Ever since reading Killer Hair, the debut volume in Ellen Byerrum's Crime of Fashion mystery series, I've been eager to see what the wily and whimsical author would invent for her likable protagonist, fashion reporter Lacey Smithsonian, to investigate as the latest crime trend in Washington, D.C.
Lacey is quick to claim that she never wanted to cover the fashion beat, but she can't deny that she enjoys the power -- over politicians, lobbyists, socialites and D.C. wannabes -- that her column, "Crimes of Fashion," gives her. Nonetheless, covering plans for the capital's new Bentley Museum of American Fashion seems like a pleasant diversion from reporting on the pros and cons of "Power Suits" versus "Capital Camo" or offering fashion tips for the "Prematurely Serious." She's thrilled when her vintage-chic style catches the eye of Hugh Bentley himself, the roguish patriarch of what the local press calls the Royal Family of American Fashion. She's quick to use her unexpected access to the powerful designer to gain the inside track on the story; then a trio of well-dressed bandits target a pricey Bentley boutique.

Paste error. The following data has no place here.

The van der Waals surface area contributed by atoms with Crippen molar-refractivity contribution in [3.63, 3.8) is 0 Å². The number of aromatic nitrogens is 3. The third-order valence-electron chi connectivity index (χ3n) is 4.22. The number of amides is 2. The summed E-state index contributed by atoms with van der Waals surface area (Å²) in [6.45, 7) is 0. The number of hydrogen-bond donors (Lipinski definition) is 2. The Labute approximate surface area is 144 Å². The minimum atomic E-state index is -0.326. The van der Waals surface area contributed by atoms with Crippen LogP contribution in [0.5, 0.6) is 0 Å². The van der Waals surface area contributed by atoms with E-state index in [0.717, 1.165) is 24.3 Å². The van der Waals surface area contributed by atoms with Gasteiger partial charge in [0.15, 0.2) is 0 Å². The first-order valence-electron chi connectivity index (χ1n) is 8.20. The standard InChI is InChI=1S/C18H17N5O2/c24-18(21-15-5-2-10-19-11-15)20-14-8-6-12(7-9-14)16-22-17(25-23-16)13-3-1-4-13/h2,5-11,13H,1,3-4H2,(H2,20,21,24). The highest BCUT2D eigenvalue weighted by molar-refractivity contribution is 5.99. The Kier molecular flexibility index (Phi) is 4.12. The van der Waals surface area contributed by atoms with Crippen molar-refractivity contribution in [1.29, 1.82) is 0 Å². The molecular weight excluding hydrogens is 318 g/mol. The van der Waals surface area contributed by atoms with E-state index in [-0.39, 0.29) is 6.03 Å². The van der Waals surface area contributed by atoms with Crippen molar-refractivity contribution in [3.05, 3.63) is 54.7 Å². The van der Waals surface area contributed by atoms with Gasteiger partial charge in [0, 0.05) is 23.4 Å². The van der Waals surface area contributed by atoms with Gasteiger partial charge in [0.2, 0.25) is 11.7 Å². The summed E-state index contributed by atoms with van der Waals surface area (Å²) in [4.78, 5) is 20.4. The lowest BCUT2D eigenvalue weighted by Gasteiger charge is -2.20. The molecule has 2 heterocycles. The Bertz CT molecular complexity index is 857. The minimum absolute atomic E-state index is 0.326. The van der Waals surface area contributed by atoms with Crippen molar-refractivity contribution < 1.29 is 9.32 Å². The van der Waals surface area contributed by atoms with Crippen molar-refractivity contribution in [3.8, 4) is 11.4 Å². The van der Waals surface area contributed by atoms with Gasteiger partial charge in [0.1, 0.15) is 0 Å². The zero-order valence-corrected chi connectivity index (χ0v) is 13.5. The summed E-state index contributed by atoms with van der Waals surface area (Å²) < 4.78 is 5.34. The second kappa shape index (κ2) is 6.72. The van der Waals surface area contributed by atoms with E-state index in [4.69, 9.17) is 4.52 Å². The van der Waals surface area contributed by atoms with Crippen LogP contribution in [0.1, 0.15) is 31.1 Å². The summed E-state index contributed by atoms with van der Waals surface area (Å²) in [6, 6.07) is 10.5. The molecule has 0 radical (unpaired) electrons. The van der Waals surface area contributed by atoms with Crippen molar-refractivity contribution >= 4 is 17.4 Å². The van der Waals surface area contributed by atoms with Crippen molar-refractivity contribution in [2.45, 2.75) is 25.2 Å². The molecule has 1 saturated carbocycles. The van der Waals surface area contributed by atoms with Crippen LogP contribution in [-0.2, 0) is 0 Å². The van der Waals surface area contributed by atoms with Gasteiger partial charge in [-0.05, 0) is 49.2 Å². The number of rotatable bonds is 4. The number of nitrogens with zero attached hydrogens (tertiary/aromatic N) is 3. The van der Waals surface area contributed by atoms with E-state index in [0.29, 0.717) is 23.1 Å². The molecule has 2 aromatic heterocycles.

The more she learns about Bentley, the more Lacey senses a scoop in the making. Her incurable curiosity soon leads her into danger as she explores the chilling parallels between the case of a missing congressional intern who hoped to become Bentley's new spokesmodel and the long-unsolved mystery of a talented young fashion apprentice who had also disappeared while working for the fledgling fashion house during WWII. Lacey calls in favors from sources as varied as an online conspiracy clearinghouse, a top-flight Washington lawyer, and a retired seamstress -- as she pieces together a story that could make her reputation…dead or alive. Sue Stone